ACADEMIC TOPIC OVERVIEWS
Work & the Economy > Diversity in the Workplace
The idea of diversity in the workplace has become a priority for human resource managers and public relations managers in large corporations, particularly in the United States. A link to a corporation's diversity program or mission statement can be found on virtually every Fortune 500 company website. Since the early 1990s, companies have aggressively positioned themselves in the marketplace as an employer championing workplace diversity and a partner supporting local diverse communities. This drive toward diversity has been spurned by dramatic shifts in manufacturing jobs away from advance capitalism economies, a rise in service sector jobs, company branding, investor relations, and in some cases a sincere business ethic. Despite the public narrative on diversity presented by companies, growing diversity--and even hiring trends favoring women in America's service-intense workforce (Green, 2003)--the fact is that many of the problems related to diversity do not seem to be going away. White men still dominate high status jobs and substantial pay gaps persist between men and women, white Americans and minorities, and upper and lower classes. Diverse teams in organizations routinely encounter communication obstacles and in many instances are less productive than their homogeneous counterparts.
Many of the challenges of diversity remain beyond the reach of large companies. Historical systems of racism, chauvinism, and classism along with their inherent rationality have lost favor with the rise of new cosmopolitan social graces. Yet these systems of historical bias remain intact and interconnect with networks of enculturation, education, health care, and economy constructing a faceless systemic bias that constrains the rise of a highly skilled diverse workforce. The well-intentioned corporation may find that once it has addressed internal issues of hiring, training, and promotion bias that the diverse workforce they want to hire simply is not available.
To better understand many of the issues surrounding the diversity in the workplace discourse, it is necessary to be familiar with some of the basic concepts and dichotomies leveraged in the diversity debate. The primary categories utilized in research are race, class, and gender. These categories can be, and are often, extended. Other categories can include age, physical abilities (ableism), religion, and sexual orientation. Within companies and labor markets diversity is studied in proportional analysis of minority and majority group members and in integrative approaches that examine faultlines determined by reoccurring majority-minority splits across many categories (Kravitz, 2005). Thus, diversity can be measured separately at many levels in the workplace hierarchy including the field, shop floor, project team, management team, and board room. Disparities in fairness can be studied through phenomena such as wage gaps, job segregation, marginalized work, and glass ceilings. Finally, workplace culture and its relationship to proportional representation, pay structure, and authority allow researchers to analyze the ability of certain types of workers to have a voice in the workplace. With these approaches, the sociologist is able to go beyond just measuring the count of majority and minority employees in a workplace. The sociologist can measure upward mobility, fairness in pay, status in like jobs, the effectiveness of teams, and cultural changes. Diversity is a social benefit only if it encompasses fairness in opportunity, rewards, and proportional representation.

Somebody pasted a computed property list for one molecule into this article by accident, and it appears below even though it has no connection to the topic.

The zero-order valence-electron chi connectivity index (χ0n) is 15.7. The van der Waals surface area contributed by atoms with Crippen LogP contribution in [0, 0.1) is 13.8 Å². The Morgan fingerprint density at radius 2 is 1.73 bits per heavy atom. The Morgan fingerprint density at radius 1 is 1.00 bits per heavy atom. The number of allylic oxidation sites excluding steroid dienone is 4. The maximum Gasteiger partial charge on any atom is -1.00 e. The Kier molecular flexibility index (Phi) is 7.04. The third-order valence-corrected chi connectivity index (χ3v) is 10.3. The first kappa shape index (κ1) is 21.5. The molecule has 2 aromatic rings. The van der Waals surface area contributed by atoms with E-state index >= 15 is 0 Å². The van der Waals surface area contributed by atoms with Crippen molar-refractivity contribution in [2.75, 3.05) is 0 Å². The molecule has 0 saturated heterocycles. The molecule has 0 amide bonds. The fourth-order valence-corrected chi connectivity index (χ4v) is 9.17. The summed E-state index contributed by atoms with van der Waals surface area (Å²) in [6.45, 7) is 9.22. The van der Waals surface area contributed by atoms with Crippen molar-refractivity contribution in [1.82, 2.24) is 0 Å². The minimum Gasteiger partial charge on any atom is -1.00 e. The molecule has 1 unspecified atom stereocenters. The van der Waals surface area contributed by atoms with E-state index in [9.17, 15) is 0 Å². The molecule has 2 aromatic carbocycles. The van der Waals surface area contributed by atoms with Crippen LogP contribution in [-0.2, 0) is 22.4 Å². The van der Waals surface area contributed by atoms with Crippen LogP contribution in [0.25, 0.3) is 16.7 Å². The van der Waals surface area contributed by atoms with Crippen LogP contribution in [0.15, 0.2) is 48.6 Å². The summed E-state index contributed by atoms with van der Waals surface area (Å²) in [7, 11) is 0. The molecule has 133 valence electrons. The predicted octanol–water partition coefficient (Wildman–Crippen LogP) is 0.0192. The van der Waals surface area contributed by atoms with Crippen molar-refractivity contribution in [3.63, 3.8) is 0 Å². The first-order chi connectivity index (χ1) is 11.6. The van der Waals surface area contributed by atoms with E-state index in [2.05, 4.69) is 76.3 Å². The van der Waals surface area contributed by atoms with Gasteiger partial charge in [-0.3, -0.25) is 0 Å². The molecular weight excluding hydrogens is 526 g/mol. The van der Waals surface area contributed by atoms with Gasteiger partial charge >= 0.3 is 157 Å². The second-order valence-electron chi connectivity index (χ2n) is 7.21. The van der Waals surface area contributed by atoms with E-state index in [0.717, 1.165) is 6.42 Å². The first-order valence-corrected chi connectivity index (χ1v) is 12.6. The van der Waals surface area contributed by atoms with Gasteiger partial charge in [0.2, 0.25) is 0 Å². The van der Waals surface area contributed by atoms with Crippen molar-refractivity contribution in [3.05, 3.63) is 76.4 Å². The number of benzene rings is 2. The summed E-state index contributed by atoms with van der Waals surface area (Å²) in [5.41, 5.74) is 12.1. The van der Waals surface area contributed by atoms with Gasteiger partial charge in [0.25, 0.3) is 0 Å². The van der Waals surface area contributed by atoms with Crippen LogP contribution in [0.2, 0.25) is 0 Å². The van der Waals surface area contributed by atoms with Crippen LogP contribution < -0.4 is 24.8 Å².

Race & Ethnicity
Race is a social construct that identifies groups of people by certain shared characteristics. More often than not these characteristics are phenotypical, that is, differences in color of skin, facial features, and hair texture. Race as a category does not reflect actual genotypical differences (gene differences). For this reason race may actually hide or obscure discrete ethnic groups with common historical origins (Marshall, 1998). This does not prevent sociologists from using race in their analysis of diversity. However, within modern sociology race is not viewed as reflective of a genetically like group. Rather it is assumed to be a category shaped by larger social values.
Gender & Sex
In her 1972 book Sex, Gender, and Society, Ann Oakley introduces the concept of gender to sociology. She defines sex as the the biological differences between male and female and gender as the parallel and unequal division between masculinity and femininity in society. Since Oakley's definition, the concept of gender has been extended to the division of labor in companies (Marshall, 1998). Sociologists use "gender" instead of "sex" because it is believed that differences in status and pay are attributable to socially constructed divisions (Smith, 1987). Gendering is socialization and one of the ways humans organize their lives. Researchers have utilized gender to explain job segregation, job marginalization, and the effect of proportionality and workplace culture.
When sociologists work with the category of social class they are working with a slippery concept. Unlike race or gender, people are able to change class. Class refers to a group of people who share common economic positions and opportunities in an economy. Given the relatively similar economic status, they are afforded like opportunities for education, health care, jobs, and other economic benefits. Generally speaking there is an upper, middle, and lower class. Within each of these levels there can be additional sub-classes. For example, in the upper class there can be the wealthy and the middle upper class. In the lower class there can be the working class, poor, and underclass. Where the economic line lies between classes in terms of wages is debated. What is not debated is that most people are unaware of their class. Despite what research data tells us, well over 90% of people consider themselves middle or working class (Heaton, 1987).